Yalom's book is the talk of Vienna…literally


“History is fiction that did happen. Whereas fiction is history that might have happened.”

André Gide‘s comment describes how Irv Yalom approached his acclaimed When Nietzsche Wept. But maybe it goes a little way to explaining the last few weeks, too. His triumphant month as a guest of honor in Vienna sounds like a dream come true for the Stanford psychotherapist-turned-novelist.  Certainly a work of fiction became part of the city’s history.

With Vienna's mayor Michael Häupl and books

The occasion was indeed a remarkable one: Eine Stadt. Ein Buch in Vienna. Every year, the city picks a book and distributes 100,000 free copies to its citizens, via bookstores, libraries, schools, the book fair, and elsewhere. Vienna becomes a “reading club” for the book. For the city that is the home of Freud and the birthplace of psychoanalysis, Yalom’s book was a natural choice: it takes place in 1882, when Yalom envisions Sigmund Freud’s prominent colleague Josef Breuer agreeing to use his experimental “talking cure” to treat Friedrich Nietzsche, who is on the brink of suicidal despair as he ends his liaison with the ubiquitous Lou Andreas-Salomé (best known for her affair with Rainer Maria Rilke).  For Yalom, it was a chance to study “how a therapy based on an existential philosophy might differ from the psychosexually based foundations of psychoanalysis.”

“Irv was really the toast of the city, starting with a stampede at the Book Fair for the first copies of When Nietzsche Wept and ending Sunday night with a gala dinner at City Hall for 700 people, which was grand beyond belief,” Marilyn Yalom wrote to the Book Haven from Moscow earlier this week.  And the hoopla, she said, was overwhelming:  You can read about it (in German) here and here and here.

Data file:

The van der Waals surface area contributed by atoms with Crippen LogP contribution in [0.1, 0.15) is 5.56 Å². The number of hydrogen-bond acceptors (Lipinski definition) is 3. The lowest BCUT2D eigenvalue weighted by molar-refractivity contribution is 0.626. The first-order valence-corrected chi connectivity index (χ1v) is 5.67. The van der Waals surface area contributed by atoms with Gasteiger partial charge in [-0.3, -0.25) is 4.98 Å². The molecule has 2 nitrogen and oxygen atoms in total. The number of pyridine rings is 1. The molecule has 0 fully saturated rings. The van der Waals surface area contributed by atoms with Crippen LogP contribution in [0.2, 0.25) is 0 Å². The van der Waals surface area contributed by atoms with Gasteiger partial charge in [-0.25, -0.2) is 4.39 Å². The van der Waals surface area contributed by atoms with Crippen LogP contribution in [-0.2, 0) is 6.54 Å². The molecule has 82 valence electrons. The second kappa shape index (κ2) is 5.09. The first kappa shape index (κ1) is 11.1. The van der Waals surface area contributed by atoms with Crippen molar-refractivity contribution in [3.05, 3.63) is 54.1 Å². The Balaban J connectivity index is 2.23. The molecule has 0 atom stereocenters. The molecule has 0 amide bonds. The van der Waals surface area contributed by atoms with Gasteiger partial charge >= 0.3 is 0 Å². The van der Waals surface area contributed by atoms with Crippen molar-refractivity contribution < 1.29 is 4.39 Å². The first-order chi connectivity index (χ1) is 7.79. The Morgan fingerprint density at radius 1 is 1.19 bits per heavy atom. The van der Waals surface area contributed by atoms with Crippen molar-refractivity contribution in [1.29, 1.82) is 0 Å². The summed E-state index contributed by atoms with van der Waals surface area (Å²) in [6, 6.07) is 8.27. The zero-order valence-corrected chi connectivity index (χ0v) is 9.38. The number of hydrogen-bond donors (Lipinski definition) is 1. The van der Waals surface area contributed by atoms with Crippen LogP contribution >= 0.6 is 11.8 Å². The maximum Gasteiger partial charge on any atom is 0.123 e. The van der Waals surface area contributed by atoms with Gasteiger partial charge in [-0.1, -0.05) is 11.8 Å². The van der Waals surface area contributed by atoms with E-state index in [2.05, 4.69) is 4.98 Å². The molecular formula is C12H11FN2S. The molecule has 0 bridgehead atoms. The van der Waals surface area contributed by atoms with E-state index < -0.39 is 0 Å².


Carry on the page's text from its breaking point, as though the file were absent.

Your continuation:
Since 2002, the chosen books have included: The Forever Street by Frederic Morton, Fatelessness by the Nobel Prizewinner Imre Kertész, Das geheime Brot by Johannes Mario Simmel, Setting Free The Bears by John Irving, The Bluest Eye by the Nobel Prizewinner Toni Morrison, Fever Pitch by Nick Hornby and last year Still Alive by Ruth Klüger.


The Yaloms at Vienna's Freud Museum

Marilyn Yalom shared some of the glory this fall: In addition to speaking alongside Irv to an assembly of psychologists in Moscow, she spoke at the Excelsior branch of the San Francisco Public Library on Oct. 28 with her photographer son Reid Yalom, and was “very surprised” when a representative of the California State Assembly presented her with a fancy Certificate of Recognition “honoring extraordinary leadership in the literary arts and continued commitment to ensuring the quality of reading” through her book The American Resting Place: Four Hundred Years of History through our Cemeteries and Burial Grounds, “thereby benefiting the people of the City and County of San Francisco and the State of California.”

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